Tomb Raider is an anomaly of a game. A reboot of a 17 year old franchise that borrows just enough from more recent games while still managing to keep its identity. Medal of Honor, Bionic Commando, the list goes on of older franchises failing to adapt to this constantly evolving new high definition gaming climate through reboots. But somehow Tomb Raider pulls it off.
While bits and pieces of the Tomb Raider’s story have been revealed in Lara’s past adventures, it’s wonderful to actually play through the heroine’s origins. Lara’s character arc in the game is pretty impressive on some levels, while problematic in others. To start off, Lara is a frightened, and somewhat fragile young woman when she is first stranded and taken prisoner on a small mysterious island. Over the course of the game, we see her grow — and in that we grow attached to her character. We watch her as she struggles to escape her captors, the moment when she is forced to kill a man, and we watch her come to the realization that she cannot save all of the people she loves.
While these moments carry quite a bit of weight Lara’s character-arc, some of them feel incredibly artificial. Particularly the scene in which Lara makes her first kill. You can see the devastation on her face as the gun-wielding man falls to the floor with a bullet wound in his head. As he takes his last breath Lara begins breathing heavily and gagging next to his corpse in complete horror of what she’s done. Quite literally right after that cutscene ends our previously-devastated heroine goes on to kill hundreds of other armed men without even batting an eye. While this moment is still very emotional in looking back at it, it’s a shame that the moral dilemma of killing people — despite their trying to kill you– wasn’t brought up again. It could be argued that because of the nature of the game (it if a third-person shooter after all) that this issue was unavoidable, but I feel it could have easily been fixed with some dynamic “gasp”s or something every once in awhile when Lara makes a kill.
That aside, gameplay is where Tomb Raider really gets it right. As many people who have seen the game in action have said, the game does share some similarities with the Uncharted series. Shooting, jumping, huge set-piece moments, QTEs, while Uncharted certainly isn’t a very original game itself, it’s clear that there are some similarities between it and Tomb Raider. That said, Tomb Raider beats Uncharted at its own game. Not only does Tomb Raider’s formula add more variety, but pretty much everything about Tomb Raider feels more dangerous. For instance, Uncharted’s platforming is notoriously on-rails, while in Tomb Raider you can quite literally fail at everything . And on top of that, Tomb Raider blows Uncharted’s story out of the water. They’re both great games but Tomb Raider is the clear King (Queen?) of the genre.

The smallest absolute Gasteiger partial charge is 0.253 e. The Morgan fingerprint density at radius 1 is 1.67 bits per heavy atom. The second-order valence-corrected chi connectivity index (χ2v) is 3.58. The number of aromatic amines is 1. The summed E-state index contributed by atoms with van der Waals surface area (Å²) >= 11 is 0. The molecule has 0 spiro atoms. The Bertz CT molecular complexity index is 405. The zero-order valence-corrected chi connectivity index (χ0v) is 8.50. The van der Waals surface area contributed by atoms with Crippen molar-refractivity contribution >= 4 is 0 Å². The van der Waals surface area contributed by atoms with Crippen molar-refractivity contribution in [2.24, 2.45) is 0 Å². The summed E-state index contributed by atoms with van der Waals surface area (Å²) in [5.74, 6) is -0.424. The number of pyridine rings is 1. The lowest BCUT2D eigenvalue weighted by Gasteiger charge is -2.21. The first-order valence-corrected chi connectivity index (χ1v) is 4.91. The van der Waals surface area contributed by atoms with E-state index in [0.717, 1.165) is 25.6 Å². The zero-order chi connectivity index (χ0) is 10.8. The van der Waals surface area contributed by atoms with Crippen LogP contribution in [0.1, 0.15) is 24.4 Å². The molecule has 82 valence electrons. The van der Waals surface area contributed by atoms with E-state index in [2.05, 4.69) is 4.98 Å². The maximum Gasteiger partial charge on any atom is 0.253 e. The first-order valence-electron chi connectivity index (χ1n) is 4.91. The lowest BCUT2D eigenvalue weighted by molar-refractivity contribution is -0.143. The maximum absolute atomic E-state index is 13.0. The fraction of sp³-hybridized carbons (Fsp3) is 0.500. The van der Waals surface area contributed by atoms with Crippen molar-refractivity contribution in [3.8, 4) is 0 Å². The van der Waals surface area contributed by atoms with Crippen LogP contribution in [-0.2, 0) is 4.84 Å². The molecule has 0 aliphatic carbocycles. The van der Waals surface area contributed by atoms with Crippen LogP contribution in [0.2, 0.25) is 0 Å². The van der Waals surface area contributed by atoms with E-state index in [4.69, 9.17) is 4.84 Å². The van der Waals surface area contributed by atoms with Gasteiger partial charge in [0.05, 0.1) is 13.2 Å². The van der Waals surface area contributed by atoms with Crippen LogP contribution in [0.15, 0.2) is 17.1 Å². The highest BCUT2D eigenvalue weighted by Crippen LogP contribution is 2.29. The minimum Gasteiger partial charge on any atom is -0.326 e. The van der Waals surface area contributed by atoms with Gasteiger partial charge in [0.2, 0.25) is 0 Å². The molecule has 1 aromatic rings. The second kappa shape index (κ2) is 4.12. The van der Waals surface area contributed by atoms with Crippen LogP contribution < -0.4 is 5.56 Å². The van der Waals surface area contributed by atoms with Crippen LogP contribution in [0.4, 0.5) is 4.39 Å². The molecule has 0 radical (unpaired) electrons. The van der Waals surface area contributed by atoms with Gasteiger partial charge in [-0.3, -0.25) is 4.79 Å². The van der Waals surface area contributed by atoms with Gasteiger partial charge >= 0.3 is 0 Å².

A departure from past installments, Lara and the environments that surround her have been given a more realistic look. The game looks beautiful, but as is expected this late in a console generation, the game doesn’t offer anything graphically that players haven’t seen before. However, at the same time, the game’s animations feature an impressive amount of detail and variation.
Gear discovery is a big part of Tomb Raider’s pacing. Certain areas will be blocked off until Lara — for instance — finds a climbing axe. This keeps players engaged by introducing a new mechanic every hour or so. In the beginning of the game Lara has a very limited set of skills, but once you get a few hours in you’ll be jumping off of cliffs throwing yourself at climbable walls without a care in the world.
While combat has never been one of the Tomb Raider series’ strong suits, this reboot’s gun-play is some of the best in the genre. While you’ll start off the game without much of anything, by the end of the game Lara has collected a full assortment of weapons ranging from crossbows to a shotguns.
Along with the gradual unlocking of weapons, players can use skill-points to purchase skills that make Lara an even deadlier foe for all of the baddies in the game. These upgrades can allow Lara to carry higher amounts of ammunition, recollect arrows that have been shot into enemies ect.
I suppose this is part of the series’ charm, but in the final hour or two of the game the story goes almost entirely off the rails spouting nonsense about all sorts of magic and things of that sort. With the series’ new — more serious direction I would have thought it wouldn’t have gotten quite as crazy as it did. That said, one of the ending sequences features one of the most satisfying callbacks in gaming history.
Tomb Raider isn’t without its issues. As is pretty universally known by now, it does use a pretty high number of QTEs. Some of its story elements are inconsistent and its multiplayer is quite genuinely uninteresting. But none of those issues keep it from being one of — if not the best — action/adventure games to grace the current generation of consoles. With its emotionally moving story and a new focus on cinematic action, I cannot wait to see what the developers at Crystal Dynamics are cooking up for the future of the franchise.